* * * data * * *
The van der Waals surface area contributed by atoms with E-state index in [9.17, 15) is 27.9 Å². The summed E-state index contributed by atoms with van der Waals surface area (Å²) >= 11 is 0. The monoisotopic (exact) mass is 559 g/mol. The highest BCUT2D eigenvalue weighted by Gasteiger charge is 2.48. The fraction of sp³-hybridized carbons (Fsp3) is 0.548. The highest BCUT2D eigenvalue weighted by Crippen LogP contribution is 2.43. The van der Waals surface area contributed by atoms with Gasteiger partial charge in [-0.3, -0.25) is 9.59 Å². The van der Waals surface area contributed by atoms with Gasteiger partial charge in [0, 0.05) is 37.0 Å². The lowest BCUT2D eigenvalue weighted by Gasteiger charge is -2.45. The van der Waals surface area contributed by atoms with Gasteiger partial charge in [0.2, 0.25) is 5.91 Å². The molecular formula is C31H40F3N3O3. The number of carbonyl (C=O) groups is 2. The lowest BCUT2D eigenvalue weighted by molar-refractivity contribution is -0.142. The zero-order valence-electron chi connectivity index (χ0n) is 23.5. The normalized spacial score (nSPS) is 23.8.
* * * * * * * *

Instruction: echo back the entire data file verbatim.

The van der Waals surface area contributed by atoms with E-state index in [9.17, 15) is 27.9 Å². The summed E-state index contributed by atoms with van der Waals surface area (Å²) >= 11 is 0. The monoisotopic (exact) mass is 559 g/mol. The highest BCUT2D eigenvalue weighted by Gasteiger charge is 2.48. The fraction of sp³-hybridized carbons (Fsp3) is 0.548. The highest BCUT2D eigenvalue weighted by Crippen LogP contribution is 2.43. The van der Waals surface area contributed by atoms with Gasteiger partial charge in [-0.3, -0.25) is 9.59 Å². The van der Waals surface area contributed by atoms with Gasteiger partial charge in [0, 0.05) is 37.0 Å². The lowest BCUT2D eigenvalue weighted by Gasteiger charge is -2.45. The van der Waals surface area contributed by atoms with Gasteiger partial charge in [0.2, 0.25) is 5.91 Å². The molecular formula is C31H40F3N3O3. The number of carbonyl (C=O) groups is 2. The lowest BCUT2D eigenvalue weighted by molar-refractivity contribution is -0.142. The zero-order valence-electron chi connectivity index (χ0n) is 23.5. The normalized spacial score (nSPS) is 23.8.